Advertisement
Oscar History
Welcome

The Film Experience™ was created by Nathaniel R. Gemini, Cinephile, Actressexual. All material herein is written and copyrighted by Nathaniel or a member of our team as noted.

Powered by Squarespace
Don't Miss This!
Comment Fun

Comment Du Jour
Beauty Break - Streep on Film Sets

"Love them all! 💕❤️" - Jamie

"That photo from the set of the French Lieutenant's Woman is majestic." - Mareko

 

What'cha Looking For?
Interviews

Emmanuelle Devos (Retrospective)
Nicholas Galitzine (Handsome Devil)
James Ivory (Maurice 4K Restoraton)
Betty Buckley (Split)

Keep TFE Strong

We're looking for 500 Patron Saints!

IF YOU READ THE SITE DAILY, PLEASE BE ONE BY DONATING. 
Your suscription dimes make an enormous difference to The Film Experience in terms of stability and budget to dream bigger. Consider...

I ♥ The Film Experience

THANKS IN ADVANCE

Subscribe
Monday
Apr042016

Chus Lampreave (1930-2016)

Almodóvar aficionados, like you and I, have been dreading this day. But every great movie face eventually only still flickers on screens and in our memories. The great Chus Lampreave, so memorable in so many Pedro Almodóvar movies, has died at 85 years of age. She had been home bound recently in Almería.

Her film career began when Pedro was just a pre-teen. She was given her first acting job by the director Jaime de Armiñán. Like many directors after him, he worked with her repeatedly, including in the Oscar nominated film My Dearest Senorita (1972). She came to international fame via her relationship with Pedro Almodóvar though. She joined his troupe early on as one of his subversive nuns in Dark Habits (1983). She was always easy to spot with those coke bottle glasses, that tiny frame and inimitable voice. Dark Habits was the first of eight collaborations with Pedro over the next 26 years in which her comic timing and deliciously matter-of-fact next door neighbor / elderly relative charisma were always put to great use. After Dark Habits she appeared in Labyrinth of Passion, Matador, Women on the Verge of a Nervous Breakdown, The Flower of My Secret, Talk to Her, Volver and Broken Embraces.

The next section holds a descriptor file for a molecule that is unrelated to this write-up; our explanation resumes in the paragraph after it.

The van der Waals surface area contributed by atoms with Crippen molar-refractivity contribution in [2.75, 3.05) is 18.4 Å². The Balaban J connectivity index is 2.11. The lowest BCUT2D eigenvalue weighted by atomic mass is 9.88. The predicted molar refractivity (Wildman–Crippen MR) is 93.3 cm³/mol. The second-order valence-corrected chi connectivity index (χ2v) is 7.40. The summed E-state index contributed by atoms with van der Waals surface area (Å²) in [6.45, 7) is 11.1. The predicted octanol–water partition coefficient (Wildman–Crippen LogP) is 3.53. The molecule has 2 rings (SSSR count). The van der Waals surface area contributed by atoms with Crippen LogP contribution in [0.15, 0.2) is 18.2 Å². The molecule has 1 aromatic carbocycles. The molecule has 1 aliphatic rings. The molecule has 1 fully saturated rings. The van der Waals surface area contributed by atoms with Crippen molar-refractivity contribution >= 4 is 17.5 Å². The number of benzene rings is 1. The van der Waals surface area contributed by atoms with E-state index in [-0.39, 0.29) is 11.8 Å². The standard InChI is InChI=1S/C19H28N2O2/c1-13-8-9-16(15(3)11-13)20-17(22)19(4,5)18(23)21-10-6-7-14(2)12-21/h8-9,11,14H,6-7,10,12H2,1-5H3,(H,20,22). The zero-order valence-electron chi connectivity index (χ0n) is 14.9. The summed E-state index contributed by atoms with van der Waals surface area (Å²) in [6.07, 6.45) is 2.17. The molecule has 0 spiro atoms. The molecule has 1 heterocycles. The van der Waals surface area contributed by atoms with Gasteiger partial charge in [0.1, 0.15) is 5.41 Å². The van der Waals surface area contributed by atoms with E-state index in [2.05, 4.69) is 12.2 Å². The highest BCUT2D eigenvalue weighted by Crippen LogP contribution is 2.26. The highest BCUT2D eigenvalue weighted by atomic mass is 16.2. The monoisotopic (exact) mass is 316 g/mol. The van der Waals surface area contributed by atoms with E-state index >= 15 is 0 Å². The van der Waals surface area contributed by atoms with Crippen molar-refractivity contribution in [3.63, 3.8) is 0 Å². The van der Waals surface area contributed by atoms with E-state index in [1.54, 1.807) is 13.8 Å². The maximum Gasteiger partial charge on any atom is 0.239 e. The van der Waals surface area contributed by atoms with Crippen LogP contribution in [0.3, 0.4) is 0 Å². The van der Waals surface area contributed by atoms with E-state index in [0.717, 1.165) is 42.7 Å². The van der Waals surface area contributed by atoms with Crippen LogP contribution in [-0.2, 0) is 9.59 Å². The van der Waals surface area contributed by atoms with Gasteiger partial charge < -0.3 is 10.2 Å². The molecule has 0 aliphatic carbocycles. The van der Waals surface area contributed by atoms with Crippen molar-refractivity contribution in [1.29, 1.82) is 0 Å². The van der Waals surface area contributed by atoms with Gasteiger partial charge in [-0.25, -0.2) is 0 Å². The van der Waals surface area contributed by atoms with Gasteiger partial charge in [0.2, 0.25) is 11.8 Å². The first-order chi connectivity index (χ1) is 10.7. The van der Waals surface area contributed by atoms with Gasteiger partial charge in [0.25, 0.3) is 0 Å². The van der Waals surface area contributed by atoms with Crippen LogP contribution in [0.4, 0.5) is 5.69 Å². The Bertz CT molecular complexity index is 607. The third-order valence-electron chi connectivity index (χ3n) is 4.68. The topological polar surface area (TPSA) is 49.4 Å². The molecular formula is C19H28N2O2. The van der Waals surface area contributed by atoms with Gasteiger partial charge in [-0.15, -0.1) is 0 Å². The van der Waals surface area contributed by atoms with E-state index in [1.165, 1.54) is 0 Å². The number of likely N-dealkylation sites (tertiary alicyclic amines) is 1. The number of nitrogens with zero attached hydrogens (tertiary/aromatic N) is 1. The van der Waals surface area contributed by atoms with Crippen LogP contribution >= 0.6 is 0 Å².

After the jump a bit more plus photos of some of her most memorable roles...

Click to read more ...

Monday
Apr042016

Doctor Strange, Alexandra Byrne, and Superhero Oscar Trivia

'Last one to Oscar is a rotten egg!'

Doctor Strange (1 time nominee Benedict Cumberbatch) and Baron Mordo (1 time nominee Chiwetel Ejiofor) are running from or towards something in this set photo from the forthcoming Doctor Strange which opens November 4th, 2016. Also in the cast are other 1 time Oscar darlings Tilda Swinton and Rachel McAdams and future Oscar nominees (well, maybe... eventually) Mads Mikkelsen and Michael Stuhlbarg. 

After the jump more set photos, costume design, and Oscar prospects...

Click to read more ...

Monday
Apr042016

April Foolish Predix: Best Animated Features

It's past time to begin our annual tradition of predicting the future Oscar nominees way before anyone should (yes, I'm aware that nowadays every clickbait site does it the day after the Oscars but we're not into that. Jesus, ppl, let each film year settle!). Let's start with the easiest category in that it's its own world entirely, The Animated Feature. Last year was a relatively thin year for the medium, in that the number of eligible films just barely triggered a 5 wide field. We shouldn't expect a similar dearth this year.

After all 2016's already delivered a possible frontrunner (the delightful Zootopia), a hit that people have already forgotten about (Kung Fu Panda 3... currently #4 of 2016 but have you ever heard anyone talk about it?), trailers to roughly a billion would be cartoon blockbusters scheduled for 2016, and the very tantalizing prospects of an original Disney musical (Moana) and a new Laika feature (Kubo and the Two Strings).

So who do we think will win the nominations this year? I'm not falling into the trap of assuming Pixar is locked up each year (we saw The Good Dinosaur go nowhere, really, in terms of critics and awards enthusiasm) so my big no guts no glory call is that Finding Dory will miss a nomination. Yes, everyone loves Dory and Finding Nemo (2003) but I'm suspicious of a mere fanservice treading of water outing, pun intended, while we wait for a cool original again a la Inside Out. It's a strange reversal that Disney has suddenly taken up the "original" baton and Pixar is wasting its time with sequelitis.

What's below the US radar? Generally speaking online punditry seems to forget that the Academy's animation branch rightly takes foreign cartoons seriously when they're making their calls so something smallish and non American always shows up in the final shortlist. This early -- again, way too early -- I'm guessing that's The Red Turtle. It's due in September from Wild Bunch and Studio Ghibli and given those two companies it will surely be beautiful. Plus it's wordless which should be interesting. The other film I'd ink in if I was sure it would be released in time is Loving Vincent, an entirely oil painted (!!!) animated biopic of Vincent Van Gogh. 

There's a lot to consider out there: martial artist pandas, red turtles, amnesian fish, little princes, secretive pets, pissed off birds, delicious trolls, singing pigs, genius artists, island girls and demigods, police bunnies and more. Check out the chart and do speak up in the comments. 

 

Monday
Apr042016

Beauty vs Beast: Heroes Divided